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July 04, 2011


Candid and true. I could not ask for more.

Thank you for sharing your lovely days. Montreal sounds like such a delightful blend of city, nature, various cultures. I hope to see it some day.

Letting go of material things doesn't necessarily lead to grief and depression. Letting go can be a liberating, indifferent, revengeful, beneficial ... act. Things only contain the meaning we give them, and the act of letting go is as varied as our personalities.

I agree that digital relationships are less genuine, deep, and warm. We are so eager to make new connections that we forget the value of flesh and blood...

This is so lovely. Apropos letting go of things: my next-door neighbor of 15 years moved last week. I used to walk with her several times a month, sunshine or rain. As I watched her having to disperse all her worldly possessions (she and her husband are buying an RV and traveling for the next 2 to 3 years), I watched her face and realized how incredibly wrenching the process has been for her. I worry about her in an RV. She seems like a person who needs a "nest." The experience has woken me up to the fact that it's time to let go a little of all the "stuff" we have before we have to do move like hers in one, fell swoop.

I can't believe you've been in Quebec for five years!

Hear hear, Beth, aye aye. You and Jon obviously have a gift for making friends and integrating into a new community. This is a talent some people don't have, no matter how much they might like to feel a sense of belonging. I can think of two people I know who both (separately) moved to a country very different from their own, in rural locations. One of them within a fairly short time became completely integrated, knew everyone around. The other one, who was quite shy and didn't frequent the local pub, remained an 'outsider' and never felt accepted. I doubt whether one can change such fundamentally different attitudes. Do you think that some people will always be loners?

Eva, you're quite right, and I didn't mean to imply that letting go of material things is or was the cause of sadness. I found it liberating too. What was hard was such a complete change of life, from country to city, and a family- and village-centered social system to the diffuse and anonymous character of a city where the dominant language is different. I felt grief for two things, mainly: the loss of my garden, which I had built and tended for thirty years, and the loss of three of our four parents (and the resulting sea-change in family patterns) within a short span of years.

Mary, I hope your friend manages all right - that sounds awfully difficult and extreme. Yes, we've been here quite a while now! It seems astonishing to me, too.

And Natalie, I'm not sure, it seems to me that some people actually want to be loners, and some want friends but find it very difficult to make them, for a whole variety of reasons. It helps to be curious, and interested in other people and willing to listen to their stories and draw them out. People who are extremely self-absorbed, needy, or negative do find it hard to sustain lasting friendships, I think, and shyness can make things very difficult. My mother was very shy, but she was also pretty happy being on her own, and she had a rich inner world and a lot to say -- she just didn't like crowds or the superficiality of cocktail party chatter, and was uncomfortable in new situations. My father, on the other hand, is a born extrovert. Their friendships were completely different, just as each individual is different!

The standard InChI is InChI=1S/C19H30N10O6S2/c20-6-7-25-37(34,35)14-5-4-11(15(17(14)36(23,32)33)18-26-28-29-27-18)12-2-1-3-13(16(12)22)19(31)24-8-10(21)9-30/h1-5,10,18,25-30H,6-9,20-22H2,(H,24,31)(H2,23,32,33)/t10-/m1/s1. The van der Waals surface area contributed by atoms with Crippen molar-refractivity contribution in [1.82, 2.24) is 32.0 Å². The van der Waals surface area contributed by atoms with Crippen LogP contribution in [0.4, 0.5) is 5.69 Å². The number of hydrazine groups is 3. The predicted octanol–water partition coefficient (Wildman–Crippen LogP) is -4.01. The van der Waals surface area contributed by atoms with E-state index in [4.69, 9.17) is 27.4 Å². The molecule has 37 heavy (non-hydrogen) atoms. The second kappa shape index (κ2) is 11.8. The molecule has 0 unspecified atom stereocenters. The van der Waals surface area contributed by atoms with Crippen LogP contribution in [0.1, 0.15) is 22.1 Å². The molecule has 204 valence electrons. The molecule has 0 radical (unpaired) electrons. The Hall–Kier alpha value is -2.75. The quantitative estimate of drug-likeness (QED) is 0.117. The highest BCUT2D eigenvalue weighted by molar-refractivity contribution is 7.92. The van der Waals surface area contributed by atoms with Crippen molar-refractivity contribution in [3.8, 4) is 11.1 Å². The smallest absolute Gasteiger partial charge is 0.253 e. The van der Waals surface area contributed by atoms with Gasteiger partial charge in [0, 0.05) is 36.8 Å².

It seems to me that good friendships are mutual, though, and have a lot of give-and-take. People are attracted to those who exude positive energy and curiosity about the world - nobody wants to be around complainers for very long. Developing a cheerful, buoyant attitude to life is a lifelong proposition, but it's the only way I've seen that attracts people rather than driving them away -- and it exists in people who have every reason to be miserable. Do you agree?

It's interesting how these things always come in waves...and helpful, too.

Feeling connected to a place is so satisfying. I don't know the magical formula that lets it happen (time+built routines+friends+work).

I'm reminded of our first winter in Germany, the hesitation that crept into our actions in public. Winter was an unfamiliar animal, and even simple tasks like scraping snow off our car parked outside acquired an uncertain character. Friendly neighbors, watching us struggle, would remark on what a hard winter this was, which made us feel a bit more comfortable and made us believe that we too could learn, and belong.

In a way, I miss that awkwardness that accompanies journeys into unfamiliar spaces.

Beth, yes I agree. But there's a type of individual who is not negative, complaining, self-absorbed, needy or neurotic and yet does not easily fit into normal social interactions or ever really experiences a sense of belonging. I don't think this is a necessarily a character flaw or that such individuals should necessarily learn how to "win friends and influence people". It's simply another way of being in the world.

I have missed you. I shall have to visit you here more regularly! This post is lovely along with several others I've read today and tonight. Life has pulled me away from my routine, away from my computer. I've found there are certain things I really don't miss much. Something to think about.

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Who was Cassandra?

  • In the Iliad, she is described as the loveliest of the daughters of Priam (King of Troy), and gifted with prophecy. The god Apollo loved her, but she spurned him. As a punishment, he decreed that no one would ever believe her. So when she told her fellow Trojans that the Greeks were hiding inside the wooden horse...well, you know what happened.